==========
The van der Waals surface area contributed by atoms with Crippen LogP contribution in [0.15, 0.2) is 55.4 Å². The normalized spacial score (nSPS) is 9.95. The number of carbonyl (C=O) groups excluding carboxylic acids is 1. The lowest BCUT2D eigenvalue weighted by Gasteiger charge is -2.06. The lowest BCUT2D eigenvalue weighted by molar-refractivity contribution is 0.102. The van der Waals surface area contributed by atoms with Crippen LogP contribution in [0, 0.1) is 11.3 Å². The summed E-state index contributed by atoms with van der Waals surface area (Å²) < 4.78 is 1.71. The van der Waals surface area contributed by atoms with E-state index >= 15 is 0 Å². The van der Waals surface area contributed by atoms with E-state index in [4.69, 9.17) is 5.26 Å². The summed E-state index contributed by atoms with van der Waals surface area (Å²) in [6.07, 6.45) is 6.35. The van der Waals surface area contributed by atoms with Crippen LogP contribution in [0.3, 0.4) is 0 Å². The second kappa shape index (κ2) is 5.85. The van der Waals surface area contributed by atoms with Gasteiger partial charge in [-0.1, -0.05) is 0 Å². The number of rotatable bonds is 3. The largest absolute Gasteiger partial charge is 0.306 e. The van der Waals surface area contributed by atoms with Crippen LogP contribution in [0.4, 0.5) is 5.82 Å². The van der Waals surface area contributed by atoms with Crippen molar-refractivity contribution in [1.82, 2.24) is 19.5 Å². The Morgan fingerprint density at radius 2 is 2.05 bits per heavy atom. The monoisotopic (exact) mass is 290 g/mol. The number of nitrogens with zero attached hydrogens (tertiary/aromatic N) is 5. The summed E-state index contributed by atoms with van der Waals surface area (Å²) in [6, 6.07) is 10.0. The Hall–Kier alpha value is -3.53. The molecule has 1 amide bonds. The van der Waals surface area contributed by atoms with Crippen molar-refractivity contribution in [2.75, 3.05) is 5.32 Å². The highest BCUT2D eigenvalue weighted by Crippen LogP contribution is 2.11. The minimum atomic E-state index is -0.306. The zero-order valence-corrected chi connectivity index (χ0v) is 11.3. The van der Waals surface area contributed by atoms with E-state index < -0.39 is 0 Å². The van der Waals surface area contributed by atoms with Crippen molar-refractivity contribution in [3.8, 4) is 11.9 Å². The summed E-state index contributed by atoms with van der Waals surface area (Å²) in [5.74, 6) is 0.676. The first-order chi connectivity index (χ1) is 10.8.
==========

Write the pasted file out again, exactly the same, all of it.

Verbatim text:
The van der Waals surface area contributed by atoms with Crippen LogP contribution in [0.15, 0.2) is 55.4 Å². The normalized spacial score (nSPS) is 9.95. The number of carbonyl (C=O) groups excluding carboxylic acids is 1. The lowest BCUT2D eigenvalue weighted by Gasteiger charge is -2.06. The lowest BCUT2D eigenvalue weighted by molar-refractivity contribution is 0.102. The van der Waals surface area contributed by atoms with Crippen LogP contribution in [0, 0.1) is 11.3 Å². The summed E-state index contributed by atoms with van der Waals surface area (Å²) < 4.78 is 1.71. The van der Waals surface area contributed by atoms with E-state index >= 15 is 0 Å². The van der Waals surface area contributed by atoms with E-state index in [4.69, 9.17) is 5.26 Å². The summed E-state index contributed by atoms with van der Waals surface area (Å²) in [6.07, 6.45) is 6.35. The van der Waals surface area contributed by atoms with Crippen LogP contribution in [0.3, 0.4) is 0 Å². The second kappa shape index (κ2) is 5.85. The van der Waals surface area contributed by atoms with Gasteiger partial charge in [-0.1, -0.05) is 0 Å². The number of rotatable bonds is 3. The largest absolute Gasteiger partial charge is 0.306 e. The van der Waals surface area contributed by atoms with Crippen LogP contribution in [0.4, 0.5) is 5.82 Å². The van der Waals surface area contributed by atoms with Crippen molar-refractivity contribution in [1.82, 2.24) is 19.5 Å². The Morgan fingerprint density at radius 2 is 2.05 bits per heavy atom. The monoisotopic (exact) mass is 290 g/mol. The number of nitrogens with zero attached hydrogens (tertiary/aromatic N) is 5. The summed E-state index contributed by atoms with van der Waals surface area (Å²) in [6, 6.07) is 10.0. The Hall–Kier alpha value is -3.53. The molecule has 1 amide bonds. The van der Waals surface area contributed by atoms with Crippen molar-refractivity contribution in [2.75, 3.05) is 5.32 Å². The highest BCUT2D eigenvalue weighted by Crippen LogP contribution is 2.11. The minimum atomic E-state index is -0.306. The zero-order valence-corrected chi connectivity index (χ0v) is 11.3. The van der Waals surface area contributed by atoms with E-state index < -0.39 is 0 Å². The van der Waals surface area contributed by atoms with Crippen molar-refractivity contribution in [3.8, 4) is 11.9 Å². The summed E-state index contributed by atoms with van der Waals surface area (Å²) in [5.74, 6) is 0.676. The first-order chi connectivity index (χ1) is 10.8.